The chil­dren grow qui­et and still as I read. You can prac­ti­cal­ly see them inhale the sweet scent of bak­ing bread. They are ready to hear (again) about the mir­a­cle that hap­pens in this book. They love that it’s called a mir­a­cle, because what hap­pens in this book is a quo­tid­i­an mix-up–and the kids fig­ure it out before the char­ac­ters do. 

Jacob is a rich man, David is a poor man. Jacob, half asleep in syn­a­gogue ser­vice, hears God call him to bake twelve loaves of chal­lah and set them before The Lord in two rows, six in each row. (What he actu­al­ly hears is the day’s Torah read­ing from Leviti­cus.) Obe­di­ent­ly, Jacob does this—he bakes twelve beau­ti­ful braid­ed loaves and places them in the synagogue’s ark, where the holy Torah is kept, since that seems to be the clos­est place to God.

Soon after, David, the care­tak­er of the syn­a­gogue, comes before the ark and prays a prayer of qui­et des­per­a­tion. His fam­i­ly is hun­gry and they are out of food.

When I turn the page and David opens the ark to find twelve loaves of braid­ed chal­lah, the chil­dren all but cheer. They lis­ten in delight as the mir­a­cle con­tin­ues. Jacob, astound­ed that God has received his twelve loaves, con­tin­ues to bake; and David, his chil­dren ever hun­gry, con­tin­ues to receive with deep grat­i­tude the mirac­u­lous loaves that appear in the ark. Nei­ther man real­izes what is happening—they quite appro­pri­ate­ly call it a mir­a­cle. But the kids know what is going on, and they love it!

I love the mes­sage of this beau­ti­ful book—the wise rab­bi explains that God’s mir­a­cles often work like this. “Your hands are God’s hands,” he says. And now that David and Jacob know this, they will have to keep act­ing as they have—doing God’s work with their hands.

Read it again!” the kids say.

My copy is well-worn. I intend to read it until it falls apart. Then I’ll get a new one.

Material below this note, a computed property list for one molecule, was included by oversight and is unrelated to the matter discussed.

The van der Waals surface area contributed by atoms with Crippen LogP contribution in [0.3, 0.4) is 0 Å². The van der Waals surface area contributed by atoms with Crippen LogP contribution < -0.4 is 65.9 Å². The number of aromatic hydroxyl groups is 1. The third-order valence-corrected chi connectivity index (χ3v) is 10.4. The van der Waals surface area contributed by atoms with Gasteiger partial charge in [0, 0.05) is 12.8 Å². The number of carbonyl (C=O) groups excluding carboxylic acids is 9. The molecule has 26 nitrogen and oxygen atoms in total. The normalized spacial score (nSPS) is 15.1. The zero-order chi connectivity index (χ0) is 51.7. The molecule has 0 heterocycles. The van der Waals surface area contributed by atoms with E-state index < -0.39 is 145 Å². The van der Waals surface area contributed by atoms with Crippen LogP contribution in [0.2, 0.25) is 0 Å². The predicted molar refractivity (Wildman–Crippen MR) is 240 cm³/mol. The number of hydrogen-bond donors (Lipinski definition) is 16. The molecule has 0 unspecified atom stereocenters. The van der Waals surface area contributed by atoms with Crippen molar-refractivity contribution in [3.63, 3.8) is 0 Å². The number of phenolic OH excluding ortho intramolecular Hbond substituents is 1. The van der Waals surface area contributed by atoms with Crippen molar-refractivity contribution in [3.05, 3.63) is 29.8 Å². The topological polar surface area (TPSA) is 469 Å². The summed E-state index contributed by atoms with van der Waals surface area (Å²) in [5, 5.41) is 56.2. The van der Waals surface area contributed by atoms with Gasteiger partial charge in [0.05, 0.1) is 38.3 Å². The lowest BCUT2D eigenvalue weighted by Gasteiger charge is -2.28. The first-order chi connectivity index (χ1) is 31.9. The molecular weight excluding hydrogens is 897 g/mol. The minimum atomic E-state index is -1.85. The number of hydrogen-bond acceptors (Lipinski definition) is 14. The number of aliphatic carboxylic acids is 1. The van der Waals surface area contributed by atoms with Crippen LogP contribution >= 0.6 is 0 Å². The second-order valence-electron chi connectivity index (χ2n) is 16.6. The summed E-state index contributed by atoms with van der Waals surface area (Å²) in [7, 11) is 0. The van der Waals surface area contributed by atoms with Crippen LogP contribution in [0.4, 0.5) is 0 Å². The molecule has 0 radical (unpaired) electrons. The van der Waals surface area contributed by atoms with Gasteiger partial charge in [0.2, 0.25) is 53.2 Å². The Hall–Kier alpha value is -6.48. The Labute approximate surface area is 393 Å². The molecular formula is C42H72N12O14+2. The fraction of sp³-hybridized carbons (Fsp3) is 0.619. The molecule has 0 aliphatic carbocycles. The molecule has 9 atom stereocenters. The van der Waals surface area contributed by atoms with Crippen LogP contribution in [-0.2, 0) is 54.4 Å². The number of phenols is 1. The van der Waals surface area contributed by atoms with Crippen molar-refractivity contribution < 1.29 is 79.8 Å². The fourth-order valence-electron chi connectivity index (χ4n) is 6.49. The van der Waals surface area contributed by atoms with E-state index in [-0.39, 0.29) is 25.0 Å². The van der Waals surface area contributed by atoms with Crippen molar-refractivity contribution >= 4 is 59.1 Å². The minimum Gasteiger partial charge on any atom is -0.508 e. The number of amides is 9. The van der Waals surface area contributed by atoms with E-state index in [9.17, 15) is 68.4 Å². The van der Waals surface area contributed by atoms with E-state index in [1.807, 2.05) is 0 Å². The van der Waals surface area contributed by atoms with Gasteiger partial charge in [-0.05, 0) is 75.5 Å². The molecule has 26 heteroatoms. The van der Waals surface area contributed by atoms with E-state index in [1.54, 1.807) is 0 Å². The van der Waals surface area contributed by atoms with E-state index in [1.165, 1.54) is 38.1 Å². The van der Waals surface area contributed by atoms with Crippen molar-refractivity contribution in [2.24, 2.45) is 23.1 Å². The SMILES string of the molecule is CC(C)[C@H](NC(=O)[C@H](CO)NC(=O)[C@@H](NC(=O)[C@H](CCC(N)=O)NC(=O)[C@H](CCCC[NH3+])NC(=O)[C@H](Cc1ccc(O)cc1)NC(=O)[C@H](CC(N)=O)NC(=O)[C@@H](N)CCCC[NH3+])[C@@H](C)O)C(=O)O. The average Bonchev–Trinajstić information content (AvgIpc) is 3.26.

Library Lion

by Melanie Heuis­er Hill

I recent­ly read about a series of get-to-know-you games to play with kids. One sug­gest­ed mak­ing a list of hard and fast rules that every­one could agree to—a series of sen­si­ble pro­hi­bi­tions, perhaps—and then tak­ing turns think­ing of the excep­tions to those rules.

RULE:  No run­ning in the hall­ways. EXCEPTION: Run if the build­ing is on fire.

RULE: Only qui­et voic­es in the library. EXCEPTION: Shout as loud as you can if there is an emer­gency.

Library Lion cover

by Michelle Knud­sen illus­tra­tions: Kevin Hawkes Can­dlewick, 2006

Vari­a­tions on these two rules appear in Library Lion, one of my favorite pic­ture books ever. And I wish I’d had this book when my two rule-fol­low­ers were little—it might’ve helped us play the game above.

I was quite smit­ten with Library Lion the first time I saw it. Some­thing about the cov­er evokes a nos­tal­gic feel­ing for me—the illus­tra­tions by Kevin Hawkes are done in a soft palate of acrylics and pen­cil. The gigan­tic lion calm­ly read­ing over the shoul­der of a young girl looks entire­ly plau­si­ble.

The sto­ry, too, some­how feels plau­si­ble. You don’t ques­tion it at all when you read on page one: “One day, a lion came to the library. He walked right past the cir­cu­la­tion desk and up into the stacks.”

I have made the mis­take, while read­ing to a group of chil­dren, of say­ing, “Can you believe it? A lion in the library!” They look at me with weari­ness, their faces clear­ly say­ing, “Hush up, Sto­ry Lady. Just keep read­ing.”

Only Mr. McBee ques­tions the pro­pri­ety of the lion. Not Miss Mer­ri­weath­er. (Could there be more per­fect names for {nos­tal­gi­cal­ly stereo­typ­i­cal} librar­i­ans? I think not.) Miss Mer­ri­weath­er is as calm as Mr. McBee is ner­vous. “‘Is he break­ing any rules?’” she asks. Mr. McBee, obvi­ous­ly famil­iar with the rules and their impor­tance, admits that the lion has not tres­passed in any way. “‘Then leave him be,’” says the unflap­pable Miss Mer­ri­weath­er.